The National Archives and Records Administration of the United States and Google announced that they are launching a pilot program to digitize historic films from the National Archives and make them available online for free.
The project aims to enable both researchers and the general public to access a collection of historic movies and documentaries from the National Archives. The movies will be available both via Google Video at http://video.google.com/nara.html and on the National Archives website at http://www.archives.gov.
The National Archives and Records Administration of the United States is an independent federal agency. Its role is to be the nation's record keeper and to serve the American democracy by safeguarding and preserving the records of the US Government, ensuring that the people can discover, use, and learn from this documentary heritage.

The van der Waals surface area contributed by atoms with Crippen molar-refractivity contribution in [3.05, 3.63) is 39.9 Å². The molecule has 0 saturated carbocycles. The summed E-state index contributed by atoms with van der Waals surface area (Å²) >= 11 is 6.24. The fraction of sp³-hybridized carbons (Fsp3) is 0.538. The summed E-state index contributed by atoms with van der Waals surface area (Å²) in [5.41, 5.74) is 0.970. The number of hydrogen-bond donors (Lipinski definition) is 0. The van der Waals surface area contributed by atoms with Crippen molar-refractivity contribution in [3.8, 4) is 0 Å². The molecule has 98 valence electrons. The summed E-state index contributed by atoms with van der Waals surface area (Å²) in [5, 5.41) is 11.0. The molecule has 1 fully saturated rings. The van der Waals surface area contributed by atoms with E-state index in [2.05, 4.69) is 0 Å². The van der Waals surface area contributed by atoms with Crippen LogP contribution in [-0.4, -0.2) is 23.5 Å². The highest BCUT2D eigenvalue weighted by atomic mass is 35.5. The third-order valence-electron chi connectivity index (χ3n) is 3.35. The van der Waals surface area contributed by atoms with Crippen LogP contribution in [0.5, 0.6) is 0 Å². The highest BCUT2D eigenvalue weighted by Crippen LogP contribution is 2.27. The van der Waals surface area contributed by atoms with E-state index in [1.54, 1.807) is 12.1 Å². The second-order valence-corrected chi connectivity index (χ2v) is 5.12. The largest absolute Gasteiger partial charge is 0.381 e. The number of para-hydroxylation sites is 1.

"This is an important step for the National Archives to achieve its goal of becoming an archive without walls," said Professor Weinstein, Archivist of the United States, in Google's press release. "For the first time, the public will be able to view this collection of rare and unusual films on the Internet."
The pilot program features 103 films from the audiovisual collections preserved at the Archives. Highlights of the pilot project include:
- The earliest film preserved in the National Archives holdings by Thomas Armat, "Carmencita - Spanish Dance," featuring the famous Spanish Gypsy dancer, 1894
- A representative selection of U.S. government newsreels, documenting World War II, 1941-45
- A sampling of documentaries produced by NASA on the history of the spaceflight program
- Motion picture films, primarily from the 1930s, that document the history and establishment of a nationwide system of national and state parks.
- The National Archives and Google are currently exploring the possibilities of expanding the on-line film collection and making the Archives extensive textual holdings available via the Internet.